Living the good dream

Two days ago, at 5:27 PM Central Time, a baby girl was born.  The look on my brother Tim’s face as he held his first grandchild is priceless — deep loving eyes looking at the camera as he cradles the new little dreamer, her eyes half open.

We have so many dreams for babies, dreams that we create and mold for them out of deep love. But do dreams ever come true? Do the dreams that we had as babies, as children, as young adults, ever come true, or are we just spinning our wheels, victim to the whims of time and space?

1962I look at a photo of another baby girl, this one strapped in a chair, red puffy top over white puffy bottoms. The eyes, nose, and mouth are recognizable. What is she smiling at? What is she thinking?, this baby girl, because she is thinking. What dreams do her parents have for her?

1968In the next photo, she is in first grade, before the “cat eye years.” What is she looking at? Is she trying to be Mommy and Daddy’s good little girl, squinting to follow the photographer’s pointing finger.  “Look at my nose,” he says. But his nose and her world are one big foggy mess.

In the next photo, the girl holds a trophy. She won first place in the eighth grade science fair for a project called “Making Color from Black and White.” Dad had helped 1976her of course. Ask her how the magic worked and she will shrug her shoulders saying she was just along for the ride. But a fun ride it was, making believers out of “Doubting Thomas” teachers who said it couldn’t be done until they saw with their own eyes that it could.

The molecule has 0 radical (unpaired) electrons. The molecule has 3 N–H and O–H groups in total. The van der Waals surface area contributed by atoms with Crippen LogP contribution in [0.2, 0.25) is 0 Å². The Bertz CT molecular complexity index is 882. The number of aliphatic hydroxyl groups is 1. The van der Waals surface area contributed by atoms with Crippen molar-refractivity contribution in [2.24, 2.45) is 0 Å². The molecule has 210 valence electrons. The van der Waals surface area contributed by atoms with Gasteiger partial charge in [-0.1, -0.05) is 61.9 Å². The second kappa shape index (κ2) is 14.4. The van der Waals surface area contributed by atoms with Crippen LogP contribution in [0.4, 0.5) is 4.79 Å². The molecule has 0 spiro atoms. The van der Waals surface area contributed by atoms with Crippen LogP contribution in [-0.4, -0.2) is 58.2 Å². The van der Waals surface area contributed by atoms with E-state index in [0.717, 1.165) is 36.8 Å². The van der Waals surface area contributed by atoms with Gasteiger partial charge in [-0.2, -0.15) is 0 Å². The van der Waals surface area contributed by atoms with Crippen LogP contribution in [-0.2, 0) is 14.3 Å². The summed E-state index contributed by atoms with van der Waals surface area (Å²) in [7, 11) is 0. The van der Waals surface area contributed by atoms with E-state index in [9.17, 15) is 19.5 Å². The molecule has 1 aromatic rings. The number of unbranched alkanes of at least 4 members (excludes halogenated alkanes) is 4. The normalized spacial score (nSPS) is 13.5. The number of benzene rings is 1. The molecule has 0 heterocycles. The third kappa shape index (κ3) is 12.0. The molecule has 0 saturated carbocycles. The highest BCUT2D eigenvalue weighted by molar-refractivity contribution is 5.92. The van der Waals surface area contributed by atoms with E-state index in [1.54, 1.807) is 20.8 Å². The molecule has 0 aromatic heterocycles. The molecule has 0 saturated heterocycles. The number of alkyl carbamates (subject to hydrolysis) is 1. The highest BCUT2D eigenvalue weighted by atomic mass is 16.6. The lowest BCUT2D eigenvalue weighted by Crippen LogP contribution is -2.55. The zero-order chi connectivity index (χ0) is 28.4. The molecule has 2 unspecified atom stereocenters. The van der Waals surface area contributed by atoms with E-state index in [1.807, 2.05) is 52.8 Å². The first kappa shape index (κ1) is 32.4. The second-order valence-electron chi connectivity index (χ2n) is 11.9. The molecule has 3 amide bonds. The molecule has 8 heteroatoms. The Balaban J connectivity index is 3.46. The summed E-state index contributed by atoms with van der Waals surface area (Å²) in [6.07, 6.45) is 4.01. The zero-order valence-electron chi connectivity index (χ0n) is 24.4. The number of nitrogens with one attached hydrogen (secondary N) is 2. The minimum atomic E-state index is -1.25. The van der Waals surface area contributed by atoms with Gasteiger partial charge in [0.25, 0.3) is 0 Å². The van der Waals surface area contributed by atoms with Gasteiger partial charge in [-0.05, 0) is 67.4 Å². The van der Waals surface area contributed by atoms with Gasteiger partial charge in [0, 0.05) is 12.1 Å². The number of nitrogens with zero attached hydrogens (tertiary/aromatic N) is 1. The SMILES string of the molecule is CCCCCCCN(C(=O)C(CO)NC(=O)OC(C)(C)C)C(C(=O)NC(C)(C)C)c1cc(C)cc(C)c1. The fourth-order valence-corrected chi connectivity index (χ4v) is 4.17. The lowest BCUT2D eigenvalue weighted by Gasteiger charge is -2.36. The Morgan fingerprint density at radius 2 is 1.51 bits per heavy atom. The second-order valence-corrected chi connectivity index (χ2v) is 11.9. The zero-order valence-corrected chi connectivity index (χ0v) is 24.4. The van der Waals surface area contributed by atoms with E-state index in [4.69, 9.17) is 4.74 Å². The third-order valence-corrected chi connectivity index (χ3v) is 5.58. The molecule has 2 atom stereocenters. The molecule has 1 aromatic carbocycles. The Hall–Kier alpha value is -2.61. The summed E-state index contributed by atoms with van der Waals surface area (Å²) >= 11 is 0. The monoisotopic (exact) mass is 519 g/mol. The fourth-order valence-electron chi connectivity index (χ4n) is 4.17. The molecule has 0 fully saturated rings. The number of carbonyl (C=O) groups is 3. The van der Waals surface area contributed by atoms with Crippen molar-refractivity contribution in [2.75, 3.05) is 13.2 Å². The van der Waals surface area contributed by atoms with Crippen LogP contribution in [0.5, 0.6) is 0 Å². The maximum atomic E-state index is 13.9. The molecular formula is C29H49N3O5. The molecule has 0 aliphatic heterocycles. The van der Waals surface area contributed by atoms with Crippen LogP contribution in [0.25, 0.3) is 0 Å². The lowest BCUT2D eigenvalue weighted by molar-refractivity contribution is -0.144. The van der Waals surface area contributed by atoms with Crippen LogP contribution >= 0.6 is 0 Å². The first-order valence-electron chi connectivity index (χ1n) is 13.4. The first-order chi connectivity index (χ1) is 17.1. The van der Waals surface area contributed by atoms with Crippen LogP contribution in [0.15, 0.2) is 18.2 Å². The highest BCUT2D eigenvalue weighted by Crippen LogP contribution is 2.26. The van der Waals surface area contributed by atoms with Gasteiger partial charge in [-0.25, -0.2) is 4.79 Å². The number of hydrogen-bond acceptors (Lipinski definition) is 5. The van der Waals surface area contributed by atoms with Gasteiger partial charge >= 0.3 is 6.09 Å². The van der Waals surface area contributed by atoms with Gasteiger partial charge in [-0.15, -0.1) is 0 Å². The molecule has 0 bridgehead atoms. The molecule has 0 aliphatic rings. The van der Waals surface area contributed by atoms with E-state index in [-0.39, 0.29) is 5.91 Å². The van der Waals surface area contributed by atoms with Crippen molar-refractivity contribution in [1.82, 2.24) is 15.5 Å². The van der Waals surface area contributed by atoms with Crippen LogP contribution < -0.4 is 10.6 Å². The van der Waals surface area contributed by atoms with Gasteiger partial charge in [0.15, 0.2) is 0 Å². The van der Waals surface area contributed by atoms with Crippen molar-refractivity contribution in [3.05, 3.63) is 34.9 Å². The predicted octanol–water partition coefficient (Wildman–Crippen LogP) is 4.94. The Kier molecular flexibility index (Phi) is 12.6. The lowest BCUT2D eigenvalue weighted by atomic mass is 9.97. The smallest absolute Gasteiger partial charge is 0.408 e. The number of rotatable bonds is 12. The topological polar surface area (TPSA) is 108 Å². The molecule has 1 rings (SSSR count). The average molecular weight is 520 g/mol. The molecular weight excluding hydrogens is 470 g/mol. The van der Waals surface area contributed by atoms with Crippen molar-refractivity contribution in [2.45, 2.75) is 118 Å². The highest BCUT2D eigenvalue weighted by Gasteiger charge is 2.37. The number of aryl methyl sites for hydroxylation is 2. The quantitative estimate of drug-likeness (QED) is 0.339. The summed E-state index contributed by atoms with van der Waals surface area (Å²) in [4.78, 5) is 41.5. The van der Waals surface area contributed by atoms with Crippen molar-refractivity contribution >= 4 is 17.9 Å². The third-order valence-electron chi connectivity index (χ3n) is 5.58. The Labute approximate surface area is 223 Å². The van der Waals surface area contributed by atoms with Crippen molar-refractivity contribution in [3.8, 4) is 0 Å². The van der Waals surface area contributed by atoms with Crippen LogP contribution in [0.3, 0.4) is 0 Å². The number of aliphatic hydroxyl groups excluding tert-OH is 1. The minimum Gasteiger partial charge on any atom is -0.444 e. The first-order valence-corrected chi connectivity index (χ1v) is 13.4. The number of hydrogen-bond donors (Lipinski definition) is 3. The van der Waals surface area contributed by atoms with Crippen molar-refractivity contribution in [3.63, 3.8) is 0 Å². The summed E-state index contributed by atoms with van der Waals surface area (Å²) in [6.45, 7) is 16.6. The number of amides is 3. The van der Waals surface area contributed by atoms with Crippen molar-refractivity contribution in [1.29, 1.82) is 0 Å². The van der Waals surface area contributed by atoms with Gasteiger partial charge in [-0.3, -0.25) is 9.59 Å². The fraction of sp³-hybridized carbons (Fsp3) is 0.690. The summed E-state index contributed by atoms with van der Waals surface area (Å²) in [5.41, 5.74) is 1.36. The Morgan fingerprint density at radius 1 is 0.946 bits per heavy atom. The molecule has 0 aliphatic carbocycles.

The girl grows up and eventually graduates from college. The trophy now — a bottle of champagne, still her favorite drink. She knows what comes next — graduate school at Georgetown University and a bright white future.

1988She dreams of becoming a spy or a diplomat, working behind the scenes to make the world a better place. She will get a good job, meet a nice man, get married. Kids? No, thanks. She never liked them much.

Where did this young woman and her dreams go? How did they die? And was it first degree murder or involuntary manslaughter?

The irony is that if I could go back and relive my life, I wouldn’t change a thing. And so I would end up exactly where I am today: living in a tin can, albeit a very nice tin can. (“No offense, Pegasus” — “None taken,” he replies with a wink and a nod.)

But where I am today is not where the girls holding the trophy or champagne ever dreamed they would be. Not in a trillion years. Not in their dreams.  They didn’t know that dreams die and become life.

“What dreams do you have now?” you challenge, “You still must have some dreams?”

Good question. I close my eyes, elbows on the table, fists on either side of my chin. This is my list:

  1. Find happiness and peace.
  2. Don’t forget to love.
  3. Be open to the possibilities.
  4. Believe in miracles.
  5. Smile at strangers.
  6. Be good to myself.
  7. Never, ever give up.

No dreams of meeting that perfect man, that Prince Charming on his white steed who will save me. No dreams of making a million dollars and living off the interest. No dreams of happily ever after.

I believe that most people — regardless of where they live, what they do, how much money they make, their skin color, sexual orientation, or religion — dream the same dreams.  My dream is your dream is their dream is our dream. When one dream dies, with a bang or a sigh, can we dream yet another? Can we keep on dreaming?